Retiring Piazza’s 31… and the BBWAA

Matthew Cerrone, Lead Writer

I feel bad for Mike Piazza, because I assume he wanted to get in to the Hall of Fame, and he was denied access by the BBWAA. I don’t feel bad for the Hall of Fame, because I hold that place in fairly low regard anyway, and yesterday’s vote did nothing to change that…

The Mets will only seriously consider retiring Piazza’s number after he’s wearing a Mets hat in the Hall of Fame, at least that’s what I was told years ago. I assume nothing has changed, but maybe it has. Who knows? Actually, a nice statement would be to retire his number and get it hanging up on the wall in time for the All-Star Game. There is also the issue of Piazza’s book, which was slated to come out this summer, and in which he’s expected to address the steroid rumors. So, I wonder how yesterday’s vote impacts the book’s release…. as well as the team’s plans for his legacy. Personally, I don’t care either way, I still admire the guy and will always consider him among my favorite players to ever wear a Mets uniform. Plus, the pencil-thin beard? I mean, that alone is worthy of a retired number, right?

Mike PiazzaAnyway, the reaction on- and offline yesterday to the BBWAA was entertaining. Personally, I think they look foolish, because they’ve obviously all unknowingly (or even knowingly) voted for cheaters before, yet yesterday they decided to take a stand. They did very little to expose steroid use with their pens in the late 90s, yet decided to take a stand yesterday with their votes. Also, you know they’re going to eventually vote in Piazza, and maybe even Barry Bonds and Roger Clemens, which will make them look even more foolish. I mean, what’s the point of that? I’d think a guy is either a Hall of Fame baseball player or he’s not. It’s like the writers think they’re MLB’s parents, grounding their kids for the year, saying, ‘Go to your rooms, and think about what you’ve done.’ But, in the future, all will be OK? When did it become the responsibility of sports writers to temporarily punish people on the ballot, or at the very least make them feel bad or embarrassed… and all based on hearsay, and no actual evidence, by the way?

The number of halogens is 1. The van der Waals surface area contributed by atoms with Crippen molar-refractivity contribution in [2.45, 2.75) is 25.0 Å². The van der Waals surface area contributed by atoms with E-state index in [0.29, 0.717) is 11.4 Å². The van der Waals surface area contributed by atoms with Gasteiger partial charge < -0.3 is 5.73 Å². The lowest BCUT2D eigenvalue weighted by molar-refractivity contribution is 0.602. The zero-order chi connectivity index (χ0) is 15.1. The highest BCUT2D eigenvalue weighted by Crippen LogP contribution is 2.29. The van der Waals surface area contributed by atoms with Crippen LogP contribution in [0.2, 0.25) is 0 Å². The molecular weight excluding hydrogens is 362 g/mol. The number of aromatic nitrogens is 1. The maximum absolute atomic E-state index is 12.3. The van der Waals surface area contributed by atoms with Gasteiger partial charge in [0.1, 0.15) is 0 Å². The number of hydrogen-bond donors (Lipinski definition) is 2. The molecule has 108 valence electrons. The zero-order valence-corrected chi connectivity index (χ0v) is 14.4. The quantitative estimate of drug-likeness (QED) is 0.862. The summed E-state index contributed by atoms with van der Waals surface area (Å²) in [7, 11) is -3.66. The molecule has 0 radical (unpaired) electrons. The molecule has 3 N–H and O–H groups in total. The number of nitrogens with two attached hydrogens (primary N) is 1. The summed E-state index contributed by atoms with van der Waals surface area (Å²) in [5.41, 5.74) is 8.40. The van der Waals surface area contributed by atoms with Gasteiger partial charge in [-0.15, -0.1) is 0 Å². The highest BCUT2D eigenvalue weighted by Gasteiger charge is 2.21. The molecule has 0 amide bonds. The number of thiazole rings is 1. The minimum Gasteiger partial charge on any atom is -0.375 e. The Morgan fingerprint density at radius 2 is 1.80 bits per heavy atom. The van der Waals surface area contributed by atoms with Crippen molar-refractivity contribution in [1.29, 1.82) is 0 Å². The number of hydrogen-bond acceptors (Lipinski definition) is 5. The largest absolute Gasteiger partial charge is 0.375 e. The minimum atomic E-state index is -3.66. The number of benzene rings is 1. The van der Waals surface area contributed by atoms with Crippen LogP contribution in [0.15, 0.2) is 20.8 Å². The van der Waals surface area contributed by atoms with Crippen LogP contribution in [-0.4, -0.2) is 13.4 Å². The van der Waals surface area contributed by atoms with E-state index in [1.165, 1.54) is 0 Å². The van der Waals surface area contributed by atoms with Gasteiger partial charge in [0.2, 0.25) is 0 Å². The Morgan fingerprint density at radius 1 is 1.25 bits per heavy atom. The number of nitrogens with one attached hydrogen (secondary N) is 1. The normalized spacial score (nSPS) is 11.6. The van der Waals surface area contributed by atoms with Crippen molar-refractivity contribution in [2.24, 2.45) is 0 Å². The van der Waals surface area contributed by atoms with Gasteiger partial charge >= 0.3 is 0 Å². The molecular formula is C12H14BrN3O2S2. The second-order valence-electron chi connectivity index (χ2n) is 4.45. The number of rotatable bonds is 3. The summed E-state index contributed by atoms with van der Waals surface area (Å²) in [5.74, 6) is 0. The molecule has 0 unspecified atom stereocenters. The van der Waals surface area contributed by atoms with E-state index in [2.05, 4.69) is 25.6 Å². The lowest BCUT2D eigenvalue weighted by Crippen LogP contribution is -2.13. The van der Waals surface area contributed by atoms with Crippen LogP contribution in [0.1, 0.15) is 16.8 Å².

Yes, I’m more worked up about this from a media point of view, less about baseball. Because, I believe people did steroids in baseball and I’m OK with that. It’s hardly a source of pride, and the game should regret it, but I know the deal and accept responsibility for my actions, as a fan, who paid to see games, watched them on TV, and loved every minute of it. And, I’ll tell my kids about it, and be honest, because that’s baseball, which is littered with all sorts of eras and rules and shady activity that mess with stats and legacy (be it spitballs, greenies, segregation, wars, dead-balls, steroids, adjusted mound heights, the DH, and so on). Frankly, that’s our society in general, so why would sports be any different. But, to get all high and mighty now, 15 years later, and act like I’m some moral authority, charged with punishing players with votes and lectures on what’s right and wrong, when I did nothing to change that behavior when I could, seems like it would be a hypocritical to me. But, to each his own, I guess…